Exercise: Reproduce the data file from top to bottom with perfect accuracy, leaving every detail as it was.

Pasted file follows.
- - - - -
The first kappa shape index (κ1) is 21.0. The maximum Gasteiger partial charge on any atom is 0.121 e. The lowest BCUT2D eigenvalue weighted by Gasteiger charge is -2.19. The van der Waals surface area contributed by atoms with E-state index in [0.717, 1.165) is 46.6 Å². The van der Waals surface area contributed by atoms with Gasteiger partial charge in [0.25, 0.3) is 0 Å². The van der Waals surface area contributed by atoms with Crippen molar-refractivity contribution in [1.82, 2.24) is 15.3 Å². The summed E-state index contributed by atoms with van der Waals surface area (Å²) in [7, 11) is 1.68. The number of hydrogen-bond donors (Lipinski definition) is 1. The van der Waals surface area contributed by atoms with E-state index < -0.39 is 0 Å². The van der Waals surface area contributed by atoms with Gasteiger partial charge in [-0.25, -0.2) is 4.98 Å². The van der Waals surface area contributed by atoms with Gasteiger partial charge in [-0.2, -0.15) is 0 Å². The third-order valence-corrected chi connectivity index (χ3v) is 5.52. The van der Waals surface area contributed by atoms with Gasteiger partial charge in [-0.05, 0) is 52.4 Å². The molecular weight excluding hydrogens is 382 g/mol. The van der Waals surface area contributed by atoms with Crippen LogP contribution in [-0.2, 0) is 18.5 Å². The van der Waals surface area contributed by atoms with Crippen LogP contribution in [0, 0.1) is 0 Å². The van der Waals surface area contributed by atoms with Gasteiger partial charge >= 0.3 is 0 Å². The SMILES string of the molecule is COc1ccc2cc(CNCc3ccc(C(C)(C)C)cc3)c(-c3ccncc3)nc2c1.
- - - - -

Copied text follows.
The first kappa shape index (κ1) is 21.0. The maximum Gasteiger partial charge on any atom is 0.121 e. The lowest BCUT2D eigenvalue weighted by Gasteiger charge is -2.19. The van der Waals surface area contributed by atoms with E-state index in [0.717, 1.165) is 46.6 Å². The van der Waals surface area contributed by atoms with Gasteiger partial charge in [0.25, 0.3) is 0 Å². The van der Waals surface area contributed by atoms with Crippen molar-refractivity contribution in [1.82, 2.24) is 15.3 Å². The summed E-state index contributed by atoms with van der Waals surface area (Å²) in [7, 11) is 1.68. The number of hydrogen-bond donors (Lipinski definition) is 1. The van der Waals surface area contributed by atoms with E-state index < -0.39 is 0 Å². The van der Waals surface area contributed by atoms with Gasteiger partial charge in [-0.25, -0.2) is 4.98 Å². The van der Waals surface area contributed by atoms with Gasteiger partial charge in [-0.2, -0.15) is 0 Å². The third-order valence-corrected chi connectivity index (χ3v) is 5.52. The van der Waals surface area contributed by atoms with Gasteiger partial charge in [-0.05, 0) is 52.4 Å². The molecular weight excluding hydrogens is 382 g/mol. The van der Waals surface area contributed by atoms with Crippen LogP contribution in [-0.2, 0) is 18.5 Å². The van der Waals surface area contributed by atoms with Crippen LogP contribution in [0, 0.1) is 0 Å². The van der Waals surface area contributed by atoms with Gasteiger partial charge >= 0.3 is 0 Å². The SMILES string of the molecule is COc1ccc2cc(CNCc3ccc(C(C)(C)C)cc3)c(-c3ccncc3)nc2c1.